Chris Koitsioe was deployed as a peacekeeper for South Africa in Burundi and Lesotho when he was part of the military. While he was putting his life on the line to protect his country, he never thought he would have to take the same institution that he served – the SANDF – to court in an attempt to protect his own home. On Wednesday, the North Gauteng High Court handed down a judgment stating that Koitsoie and his community in Marievale must be allowed to return to their homes within 30 days.
Chris Koitsioe, along with 150 families represented by Lawyers for Human Rights (LHR), took the SANDF to court following their eviction by the army in November 2017 from their homes in Marievale. The group had petitioned the court to find that the army had not only acted illegally in evicting them but that they should also be allowed to return to the base.
The disused base from which they were evicted was home to about 600 people – many of whom claimed they were intimidated, tortured and removed from their homes “by the barrel of the gun”.
In affidavits presented to court by the LHR, one resident said soldiers “threatened to shoot my dogs”. Several complained that the soldiers did not allow them even to remove all of their possessions from their homes.
The SANDF was by law obliged to go to court first to request an eviction order, something the applicants claim was not done.
On Wednesday the Pretoria courtroom was filled with expectant residents of the community when Judge Norman Davis handed down his judgment, ruling that the residents had been unlawfully evicted, and should where possible be returned to their homes. In addition, he instructed the SANDF to desist from harassing, intimidating, threatening and restricting the movement of the community.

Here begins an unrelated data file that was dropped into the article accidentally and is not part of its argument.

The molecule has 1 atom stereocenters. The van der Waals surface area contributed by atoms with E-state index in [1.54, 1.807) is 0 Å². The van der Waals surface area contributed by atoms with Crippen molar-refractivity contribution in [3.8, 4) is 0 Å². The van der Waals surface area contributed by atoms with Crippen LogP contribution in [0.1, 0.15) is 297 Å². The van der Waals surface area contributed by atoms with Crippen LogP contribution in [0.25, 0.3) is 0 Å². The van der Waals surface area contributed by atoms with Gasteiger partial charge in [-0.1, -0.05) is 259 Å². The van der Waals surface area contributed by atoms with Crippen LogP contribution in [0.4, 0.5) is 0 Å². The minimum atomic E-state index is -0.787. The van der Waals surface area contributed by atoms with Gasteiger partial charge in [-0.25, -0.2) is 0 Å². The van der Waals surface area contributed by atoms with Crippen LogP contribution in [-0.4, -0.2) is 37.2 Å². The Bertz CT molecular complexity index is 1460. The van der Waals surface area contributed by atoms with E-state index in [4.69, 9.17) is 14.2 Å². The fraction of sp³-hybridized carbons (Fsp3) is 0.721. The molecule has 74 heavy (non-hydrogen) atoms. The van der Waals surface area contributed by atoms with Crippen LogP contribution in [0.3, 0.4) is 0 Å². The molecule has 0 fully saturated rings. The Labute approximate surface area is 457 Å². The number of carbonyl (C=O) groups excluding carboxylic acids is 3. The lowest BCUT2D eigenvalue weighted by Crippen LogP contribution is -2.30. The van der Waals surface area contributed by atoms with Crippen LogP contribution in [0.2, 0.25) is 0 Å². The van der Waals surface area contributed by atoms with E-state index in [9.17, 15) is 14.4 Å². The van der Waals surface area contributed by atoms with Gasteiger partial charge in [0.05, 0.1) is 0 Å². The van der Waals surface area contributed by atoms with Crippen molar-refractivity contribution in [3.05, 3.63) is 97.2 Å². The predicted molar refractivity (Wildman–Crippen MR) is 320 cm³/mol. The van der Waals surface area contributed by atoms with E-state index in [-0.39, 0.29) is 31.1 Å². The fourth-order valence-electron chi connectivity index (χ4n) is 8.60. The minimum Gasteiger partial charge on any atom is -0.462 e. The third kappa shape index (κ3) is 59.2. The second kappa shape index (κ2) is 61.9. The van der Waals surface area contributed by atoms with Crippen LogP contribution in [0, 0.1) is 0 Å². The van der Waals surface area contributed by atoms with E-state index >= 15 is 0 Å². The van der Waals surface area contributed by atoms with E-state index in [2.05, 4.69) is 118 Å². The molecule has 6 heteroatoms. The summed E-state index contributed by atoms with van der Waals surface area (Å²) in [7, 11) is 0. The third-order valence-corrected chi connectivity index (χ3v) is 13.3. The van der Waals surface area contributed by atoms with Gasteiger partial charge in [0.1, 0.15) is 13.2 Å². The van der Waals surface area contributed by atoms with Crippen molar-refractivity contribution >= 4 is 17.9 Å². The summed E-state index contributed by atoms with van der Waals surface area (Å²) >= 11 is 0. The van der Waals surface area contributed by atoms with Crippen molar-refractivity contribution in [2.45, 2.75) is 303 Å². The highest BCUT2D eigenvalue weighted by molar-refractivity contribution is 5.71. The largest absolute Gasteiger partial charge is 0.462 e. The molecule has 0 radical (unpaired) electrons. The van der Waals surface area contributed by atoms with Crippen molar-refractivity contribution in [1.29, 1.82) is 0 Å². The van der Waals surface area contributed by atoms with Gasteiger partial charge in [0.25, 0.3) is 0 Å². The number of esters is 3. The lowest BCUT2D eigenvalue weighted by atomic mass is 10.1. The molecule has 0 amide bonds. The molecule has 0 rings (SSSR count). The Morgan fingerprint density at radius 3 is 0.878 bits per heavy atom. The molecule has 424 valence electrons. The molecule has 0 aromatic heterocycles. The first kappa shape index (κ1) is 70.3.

In its submissions the military said they had not evicted the residents but had simply carried out a “training operation”. The court rejected this argument.
Davis had no trouble coming to the conclusion that the evictions were unlawful, but found it more difficult to determine how to remedy the illegality.
He concluded ultimately that the residents could return to their homes on the military base on two conditions:
If these requirements are not met, Davis has instructed that the Department of Defence “provide temporary adequate housing” for residents.
The judge’s order must be effected within 30 days.
As the community left the court on Wednesday, ululations filled the street where people celebrated their second victory.
“I am very delighted,” Koitsioe said.
“I am just waiting for 30 days to see if the military will let us back or will they be in contempt of court. I have been watching their behaviour and they have learnt the hard way,” he said.
Counsel for Lawyers for Human Rights, Jacob van Garderen, met with the crowd and told the residents that he was happy with the ruling.
Wednesday’s judgment is the second successful ruling against the SANDF.
In a separate case challenging the eviction, the South Gauteng Court in Johannesburg ruled that the evictions were illegal. This order is currently being appealed to the Supreme Court of Appeal by the SANDF.
“If the Department of Defence and the military decide to appeal this judgment, then the same process will follow… this is the second victory for Marievale (but) it might not be the final victory because we may have to go through the appeals process first, but you have shown yourself to be a strong community,” Van Garderen said.